Admission teams typically receive more applications for a seat in their MBA program than they have places to fill. So how do they select who to interview among so many qualified applicants?
An often underestimated way to differentiate your MBA application from the competition is through extracurricular activities. Why do business schools pay such close attention to aspects beyond your professional life? It’s often because they need an approach to pick out a candidate from amongst so many.
Think of it from the admission committee’s point of view. Imagine there are 10 spots left and they have the challenging task of selecting from 30 comparable profiles. You’re all from blue-chip companies with advanced professional growth, demonstrate leadership potential, and have high GMAT scores. Let’s say they’re presented with a candidate who volunteered once at an orphanage when he was 18 years old and hasn’t done anything since, and with a candidate who regularly competes in chess competitions, gives time every week at the soup kitchen, and is helping to increase membership and fresh ideas at the local Rotary Club. Who do you think they’ll select? When it comes down to the wire, dedication to volunteering and/or interesting activities might make a difference.
A history of non-scholastic engagement from your time as an undergrad through your career to-date is a big advantage. Even if you’re from a culture that places less emphasis on extracurriculars and volunteerism, keep in mind that the top candidates in your competitive pool will most likely have activities they can refer to.
You also need to do your research and get an idea of what the school is looking for in an admit. It might not be obvious, but there are slight differences in what some schools favor. Harvard prides itself on leadership; therefore, ideally, this should also be reflected in your personal undertakings. While Stanford looks for applicants who set out to change the world, they may give more weight to activities making meaningful ‘contributions’.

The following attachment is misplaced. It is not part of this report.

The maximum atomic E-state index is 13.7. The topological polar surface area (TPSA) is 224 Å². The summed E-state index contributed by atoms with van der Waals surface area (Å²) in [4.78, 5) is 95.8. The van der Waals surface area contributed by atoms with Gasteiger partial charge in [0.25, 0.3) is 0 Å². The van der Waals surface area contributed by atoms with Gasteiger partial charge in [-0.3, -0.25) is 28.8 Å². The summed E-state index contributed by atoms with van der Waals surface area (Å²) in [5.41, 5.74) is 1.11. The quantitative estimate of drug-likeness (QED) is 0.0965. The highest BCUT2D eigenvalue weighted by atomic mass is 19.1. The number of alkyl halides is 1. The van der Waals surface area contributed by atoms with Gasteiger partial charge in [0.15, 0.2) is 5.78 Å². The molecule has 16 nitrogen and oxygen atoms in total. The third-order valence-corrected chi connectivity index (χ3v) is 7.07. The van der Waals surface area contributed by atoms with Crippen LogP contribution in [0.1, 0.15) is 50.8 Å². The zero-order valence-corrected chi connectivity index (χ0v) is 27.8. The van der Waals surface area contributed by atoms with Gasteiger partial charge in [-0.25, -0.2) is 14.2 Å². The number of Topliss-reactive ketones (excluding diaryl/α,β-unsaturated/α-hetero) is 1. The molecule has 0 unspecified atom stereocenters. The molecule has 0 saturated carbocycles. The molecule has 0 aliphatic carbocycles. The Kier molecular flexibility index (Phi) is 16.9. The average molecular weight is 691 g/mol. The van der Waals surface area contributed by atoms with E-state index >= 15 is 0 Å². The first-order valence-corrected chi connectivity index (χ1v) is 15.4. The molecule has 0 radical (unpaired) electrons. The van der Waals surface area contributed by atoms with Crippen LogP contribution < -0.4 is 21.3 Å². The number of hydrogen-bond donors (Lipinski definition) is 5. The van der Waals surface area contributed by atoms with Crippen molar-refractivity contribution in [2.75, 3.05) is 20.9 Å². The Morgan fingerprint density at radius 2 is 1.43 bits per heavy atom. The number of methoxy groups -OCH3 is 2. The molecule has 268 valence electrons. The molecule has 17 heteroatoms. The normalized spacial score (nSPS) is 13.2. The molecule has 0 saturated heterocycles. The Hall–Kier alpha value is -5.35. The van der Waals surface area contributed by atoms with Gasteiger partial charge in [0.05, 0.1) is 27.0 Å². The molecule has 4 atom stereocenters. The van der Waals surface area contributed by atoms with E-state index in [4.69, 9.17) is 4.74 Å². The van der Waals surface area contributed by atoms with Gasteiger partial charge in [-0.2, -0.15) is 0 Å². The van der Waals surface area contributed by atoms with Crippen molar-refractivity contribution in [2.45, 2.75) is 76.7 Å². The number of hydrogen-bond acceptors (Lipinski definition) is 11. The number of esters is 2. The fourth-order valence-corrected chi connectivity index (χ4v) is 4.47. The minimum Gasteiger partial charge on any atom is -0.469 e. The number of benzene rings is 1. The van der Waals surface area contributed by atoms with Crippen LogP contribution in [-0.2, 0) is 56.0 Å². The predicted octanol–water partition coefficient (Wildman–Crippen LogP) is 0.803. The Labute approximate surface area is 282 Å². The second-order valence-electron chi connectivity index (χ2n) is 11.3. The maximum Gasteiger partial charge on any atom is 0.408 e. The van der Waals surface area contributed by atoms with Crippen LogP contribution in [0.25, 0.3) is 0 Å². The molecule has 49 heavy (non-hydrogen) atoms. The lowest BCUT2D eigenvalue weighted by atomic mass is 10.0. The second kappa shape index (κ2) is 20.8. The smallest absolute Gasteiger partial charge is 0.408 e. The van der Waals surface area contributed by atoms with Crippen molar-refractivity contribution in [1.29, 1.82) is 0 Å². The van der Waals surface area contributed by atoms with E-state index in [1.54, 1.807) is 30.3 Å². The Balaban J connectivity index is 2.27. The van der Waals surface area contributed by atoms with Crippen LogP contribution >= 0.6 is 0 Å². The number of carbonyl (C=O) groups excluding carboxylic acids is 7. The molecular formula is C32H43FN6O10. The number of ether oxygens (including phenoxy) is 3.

No matter which school, when evaluating you versus other candidates, they all want to know:
• Are you really a well-rounded person, or are you only interested in work? For example, for the consultant who works 80-hour weeks and is always traveling, you still need to demonstrate some sort of commitment or activity outside of your professional life. There will always be some consultant who works just as hard as you, but participates in something else – so who do you think admissions will choose?
• Are you someone who participates in activities that you’re passionate about? Schools are seeking engaged individuals who understand their own personal and career purpose. If your activities are random and not associated to interests or passions, you’ll have a less captivating story to tell.
• Are you an individual who’ll contribute to life at school beyond the classroom? A major part of your MBA experience will take place outside of the classroom. Can admissions expect you to organize a career trek to Silicon Valley, contribute to a student blog, or run the Private Equity Club?
• Are you a high-achiever? High-achievers tend to shine not only in academics but in other aspects of life. Being a member of the National Synchronized Swimming Team meant long hours at the pool before and after school/work, disciplined training, team collaboration, and a lot of competitive drive.
• In the future, will you be an active alumni member of the school? An active and engaged alumni network is invaluable for the continued success of an MBA program. Your experience gives an indication of what kind of alum you will be.
When you apply for an MBA, there’s a lot about your profile that’s already carved in stone – where you were educated, your career to-date – but extracurriculars are an area where you can enrich your profile in a relatively short period of time. If you think your profile needs an extracurricular boost, here are a few tips:
• Don’t wait until it’s too late. If your extracurricular activities are a bit light, don’t sign up as a volunteer weeks before the school deadlines. In the eyes of the admissions committee this just looks calculated.